Tribal Council declines to read Principal Chief’s ordinance

by Jan 13, 2023NEWS ka-no-he-da0 comments


One Feather Reporter


CHEROKEE, N.C. – During the Orders of the Day at the beginning of Thursday’s (Jan. 12) Tribal Council session, Principal Chief Richard G. Sneed presented a question to the Council.

“I had an ordinance that was submitted on my behalf by the Attorney General. I reached out to the Chairman about this because it was not on the agenda. I was told there was something out of order. I requested information on what was out of order. We received kind of the generic form from TOP. I can’t find anything in its current format that does not comport to the list of requirements when an ordinance is submitted.”

The ordinance in question addresses the reporting of boards, committees, and commissions involved with the Eastern Band of Cherokee Indians (EBCI). The Principal Chief explained that he has been concerned with the actions of some of these entities, and this ordinance would require that each of them report to Executive and the Tribal Council on a quarterly basis, at the minimum. He brought forward an example, describing a situation with the Tribal Alcoholic Beverage Control Commission (TABCC)

“There was abuse in the use of, it wasn’t even a credit card it was a debit card attached directly to the bank account of the TABCC. The TABCC had spent 76,000 dollars going out to eat over the course of 21 months. I brought this to the attention of the chair and let him know that the options were simple. He could tender his resignation or that I would bring a resolution to have him removed for cause. At that time, he tendered his resignation,” said Chief Sneed.

The proposed ordinance would look to get ahead of issues like this with regular reporting to Tribal leadership.

Cherokee Co. – Snowbird Rep. Adam Wachacha made a move to add the item to the Jan. 12 agenda.

Big Cove Rep. Teresa McCoy was against hearing the ordinance and stated her issues with the ordinance in general.

“We already have a mechanism in place for talking to boards, commissions, and committees. We call them in. It’s just that simple. I don’t understand. I read [the proposed ordinance], in my opinion it’s very confusing. It’s not clear cut. Another thing that concerns me is that we take one ordinance and wipe away a dozen of them maybe? I’m just not going to do that. I think it’s time for us to call the boards, and the commissions, and the committees in and have a discussion with them on reporting. I do agree with that. But I don’t know that putting all these things up under the Executive office is prudent. Some of these committees, commissions, and boards answer to Council. I think, if nothing else, we can put it on the floor and table it. But I would prefer that we not agree to put it on the floor today at all. And out of respect to the Chairman, they’ve made a decision.”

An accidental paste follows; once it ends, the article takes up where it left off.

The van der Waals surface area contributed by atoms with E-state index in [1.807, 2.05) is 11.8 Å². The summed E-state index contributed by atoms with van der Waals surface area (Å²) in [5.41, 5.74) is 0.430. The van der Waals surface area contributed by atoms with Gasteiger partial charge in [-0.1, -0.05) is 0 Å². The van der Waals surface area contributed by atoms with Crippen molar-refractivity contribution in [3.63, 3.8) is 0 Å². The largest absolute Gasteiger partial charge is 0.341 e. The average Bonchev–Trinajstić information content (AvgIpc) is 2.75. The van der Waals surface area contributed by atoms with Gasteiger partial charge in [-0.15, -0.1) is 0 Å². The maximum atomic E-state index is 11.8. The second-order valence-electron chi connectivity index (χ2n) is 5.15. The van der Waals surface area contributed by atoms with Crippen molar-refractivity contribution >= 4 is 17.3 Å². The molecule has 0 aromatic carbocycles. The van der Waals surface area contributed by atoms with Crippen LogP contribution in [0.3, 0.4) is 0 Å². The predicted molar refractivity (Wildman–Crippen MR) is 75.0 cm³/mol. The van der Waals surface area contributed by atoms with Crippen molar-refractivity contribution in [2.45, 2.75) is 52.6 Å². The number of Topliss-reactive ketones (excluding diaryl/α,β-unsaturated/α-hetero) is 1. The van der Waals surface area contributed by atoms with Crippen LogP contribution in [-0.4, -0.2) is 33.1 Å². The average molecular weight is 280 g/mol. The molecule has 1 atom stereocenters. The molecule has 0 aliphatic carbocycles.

Birdtown Rep. Boyd Owle did not agree with Rep. McCoy and pledge his support for adding the item to the agenda.

“I’m going to have to agree with Adam and the Chief. We appoint these boards; I think it’s good to have them come in…I think it’s very important that we have these boards come in on a monthly basis. I can’t tell you that last time we called a board in to ask questions,” said Rep. Owle.

Vice Chairperson and Birdtown Rep. Albert Rose pointed to some of the concerns he had with the proposed legislation.

“I know most of you guys haven’t seen this. We went through it and, I guess, had some concerns with a lot of it. It’s giving the Executive almost complete power over every board right down to he’s the only one that can initiate a remove for cause. He appoints, I guess, he’ll appoint me and the Chairman’s boards for us. Is that what that’s saying?”

Chief Sneed answered that question while also trying to address his initial issue.

“No, sir. That’s not what it’s saying at all. We’re debating this thing, and the issue at hand is if something is turned in, in the proper format…this is two months in a row I’ve turned something in in-time and in the proper format. Twice, two months in a row, items I have turned in have not been added to the agenda,” said Chief Sneed.

“The whole point of something coming to the floor, when it does come to the floor, is for debate. You’re debating it now, saying you disagree with it. Which, you can disagree with it, but that’s the point of bringing legislation to the floor…We debate it, and it stands or falls on its own merit. Or you amend it or it dies on the floor or it gets killed.”

Rep. Rose asked to speak with Attorney General Michael McConnell for clarification. He asked if this ordinance would change one or multiple other ordinances. McConnell said that he would call it an ‘umbrella ordinance’, and that would change several.

“To do that, you have to do it ordinance by ordinance. You can’t just do one ordinance to change four ordinances, right?” asked Rep. Rose.